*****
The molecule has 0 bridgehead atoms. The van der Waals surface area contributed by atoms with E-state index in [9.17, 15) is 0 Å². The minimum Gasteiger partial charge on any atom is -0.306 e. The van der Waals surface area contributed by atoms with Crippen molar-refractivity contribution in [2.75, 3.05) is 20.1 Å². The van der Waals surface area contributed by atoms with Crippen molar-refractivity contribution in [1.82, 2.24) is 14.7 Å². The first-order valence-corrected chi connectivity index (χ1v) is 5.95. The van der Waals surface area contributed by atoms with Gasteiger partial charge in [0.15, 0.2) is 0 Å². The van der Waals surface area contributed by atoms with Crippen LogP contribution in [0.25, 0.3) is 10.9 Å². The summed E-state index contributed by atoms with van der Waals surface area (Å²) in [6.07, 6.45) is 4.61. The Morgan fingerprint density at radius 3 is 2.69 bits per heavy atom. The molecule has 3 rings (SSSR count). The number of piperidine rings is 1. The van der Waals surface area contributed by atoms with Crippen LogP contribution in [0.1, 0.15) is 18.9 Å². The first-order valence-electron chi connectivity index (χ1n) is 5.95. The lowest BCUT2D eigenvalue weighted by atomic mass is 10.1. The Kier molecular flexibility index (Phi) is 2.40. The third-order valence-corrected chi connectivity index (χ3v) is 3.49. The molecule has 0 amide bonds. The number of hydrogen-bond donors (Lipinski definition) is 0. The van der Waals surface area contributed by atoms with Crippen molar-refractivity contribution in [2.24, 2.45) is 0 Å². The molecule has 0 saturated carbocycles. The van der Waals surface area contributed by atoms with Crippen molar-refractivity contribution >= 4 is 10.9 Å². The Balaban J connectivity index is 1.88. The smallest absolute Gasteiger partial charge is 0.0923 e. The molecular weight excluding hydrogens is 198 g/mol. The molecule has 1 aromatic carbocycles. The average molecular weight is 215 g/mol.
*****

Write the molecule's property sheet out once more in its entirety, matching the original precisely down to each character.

The molecule has 0 bridgehead atoms. The van der Waals surface area contributed by atoms with E-state index in [9.17, 15) is 0 Å². The minimum Gasteiger partial charge on any atom is -0.306 e. The van der Waals surface area contributed by atoms with Crippen molar-refractivity contribution in [2.75, 3.05) is 20.1 Å². The van der Waals surface area contributed by atoms with Crippen molar-refractivity contribution in [1.82, 2.24) is 14.7 Å². The first-order valence-corrected chi connectivity index (χ1v) is 5.95. The van der Waals surface area contributed by atoms with Gasteiger partial charge in [0.15, 0.2) is 0 Å². The van der Waals surface area contributed by atoms with Crippen LogP contribution in [0.25, 0.3) is 10.9 Å². The summed E-state index contributed by atoms with van der Waals surface area (Å²) in [6.07, 6.45) is 4.61. The Morgan fingerprint density at radius 3 is 2.69 bits per heavy atom. The molecule has 3 rings (SSSR count). The number of piperidine rings is 1. The van der Waals surface area contributed by atoms with Crippen LogP contribution in [0.1, 0.15) is 18.9 Å². The first-order valence-electron chi connectivity index (χ1n) is 5.95. The lowest BCUT2D eigenvalue weighted by atomic mass is 10.1. The Kier molecular flexibility index (Phi) is 2.40. The third-order valence-corrected chi connectivity index (χ3v) is 3.49. The molecule has 0 amide bonds. The number of hydrogen-bond donors (Lipinski definition) is 0. The van der Waals surface area contributed by atoms with Crippen molar-refractivity contribution in [2.24, 2.45) is 0 Å². The molecule has 0 saturated carbocycles. The van der Waals surface area contributed by atoms with Crippen molar-refractivity contribution >= 4 is 10.9 Å². The Balaban J connectivity index is 1.88. The smallest absolute Gasteiger partial charge is 0.0923 e. The molecular weight excluding hydrogens is 198 g/mol. The molecule has 1 aromatic carbocycles. The average molecular weight is 215 g/mol.